We would need five planets if the rest of the world ate as much meat as the US. 86 percent of nations are currently living beyond their means. Humanity is using natural resources 1.7 times faster than what the planet can regenerate in a year. This is the news we are faced with at an increasing, and more urgent, rate. But there is hope. According to the Adam Smith Institute, a leading think tank, slaughter-free, lab-grown meat could prevent a global food crisis.
Slaughter-free meat, also known as “clean meat,” “cultured meat,” and “lab-grown meat,” is meat grown from real animal cells through a process known as cellular agriculture. It eliminates the need to breed, raise, and slaughter animals for food en-masse, thus reducing the heavy environmental impact of factory farming. According to the institute, lab-grown meat requires 99 percent less land than industrial animal agriculture. This further supports findings released last July which indicated that a global shift away from reliance on animal agriculture could feed the planet.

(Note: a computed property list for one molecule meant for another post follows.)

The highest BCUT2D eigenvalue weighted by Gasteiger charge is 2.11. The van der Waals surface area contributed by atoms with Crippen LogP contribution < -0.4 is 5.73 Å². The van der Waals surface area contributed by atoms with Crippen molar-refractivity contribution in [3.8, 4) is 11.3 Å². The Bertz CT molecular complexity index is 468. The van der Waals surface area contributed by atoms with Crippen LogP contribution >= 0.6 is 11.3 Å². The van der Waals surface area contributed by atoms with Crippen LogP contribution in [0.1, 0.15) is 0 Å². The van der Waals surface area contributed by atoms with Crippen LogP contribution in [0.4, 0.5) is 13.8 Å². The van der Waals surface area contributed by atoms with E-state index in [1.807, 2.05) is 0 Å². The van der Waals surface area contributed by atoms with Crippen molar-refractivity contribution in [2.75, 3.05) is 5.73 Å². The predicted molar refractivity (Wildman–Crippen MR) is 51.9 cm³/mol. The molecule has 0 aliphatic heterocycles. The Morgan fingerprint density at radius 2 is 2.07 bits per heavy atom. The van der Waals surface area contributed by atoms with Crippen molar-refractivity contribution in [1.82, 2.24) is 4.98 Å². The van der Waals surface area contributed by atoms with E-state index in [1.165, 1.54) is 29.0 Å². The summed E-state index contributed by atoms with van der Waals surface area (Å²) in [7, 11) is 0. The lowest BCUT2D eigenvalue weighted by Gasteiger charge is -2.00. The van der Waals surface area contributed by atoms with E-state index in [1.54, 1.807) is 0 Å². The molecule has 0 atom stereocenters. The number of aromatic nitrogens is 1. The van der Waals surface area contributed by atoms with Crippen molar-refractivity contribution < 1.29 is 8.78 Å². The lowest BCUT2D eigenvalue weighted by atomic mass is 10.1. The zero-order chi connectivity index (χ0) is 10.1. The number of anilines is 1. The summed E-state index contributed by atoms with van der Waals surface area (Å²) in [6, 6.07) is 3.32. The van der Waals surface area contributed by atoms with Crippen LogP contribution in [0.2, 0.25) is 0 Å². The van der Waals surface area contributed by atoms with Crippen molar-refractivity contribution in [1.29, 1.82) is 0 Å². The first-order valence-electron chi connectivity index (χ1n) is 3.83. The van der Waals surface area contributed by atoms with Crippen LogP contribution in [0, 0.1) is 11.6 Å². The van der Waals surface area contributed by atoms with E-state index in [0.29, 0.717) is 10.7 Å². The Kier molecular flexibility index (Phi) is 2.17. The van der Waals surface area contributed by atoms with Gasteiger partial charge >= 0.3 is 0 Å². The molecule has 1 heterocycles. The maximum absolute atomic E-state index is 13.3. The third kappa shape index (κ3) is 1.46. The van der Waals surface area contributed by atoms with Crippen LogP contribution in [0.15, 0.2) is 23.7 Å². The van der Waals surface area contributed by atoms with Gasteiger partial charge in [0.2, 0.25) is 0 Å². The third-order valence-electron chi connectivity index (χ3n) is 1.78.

“For 12,000 years humans have reared animals for meat. In the future, they will not need to,” Pirie continued. “This will release millions of acres of pasture land for other uses. It will resolve all of the ethical issues involved in the rearing and slaughter of animals.”
The report also uncovered that clean meat could curb other worldwide crises, such as global warming, by potentially reducing up to 96 percent of agricultural greenhouse gas emissions. The issue of antibiotic-resistant bacteria found in the majority of factory farm-produced meats could also be reduced, as cultured meats require no antibiotic use. Some speculate that with more land freed up, the current housing crisis in the UK could be resolved.
While the prospect of animal products grown in a lab may seem futuristic, clean meat has seen enormous progress in recent years. According to Josh Tetrick, CEO and founder of the California-based food tech company JUST, the brand’s lab-grown meat may be available on the market by the end of the year.
Even meat industry professionals can sense that consumer preferences may change as slaughter-free meat becomes more readily available. In September 2017, China, the world’s largest consumer of pork, invested $300 million into lab-meat. Major US meat producer, Tyson Foods, is also seeing the potential of clean meat with investments in Israeli startup Future Meat Technologies Ltd. and San Francisco-based cultured meat brand, Memphis Meats.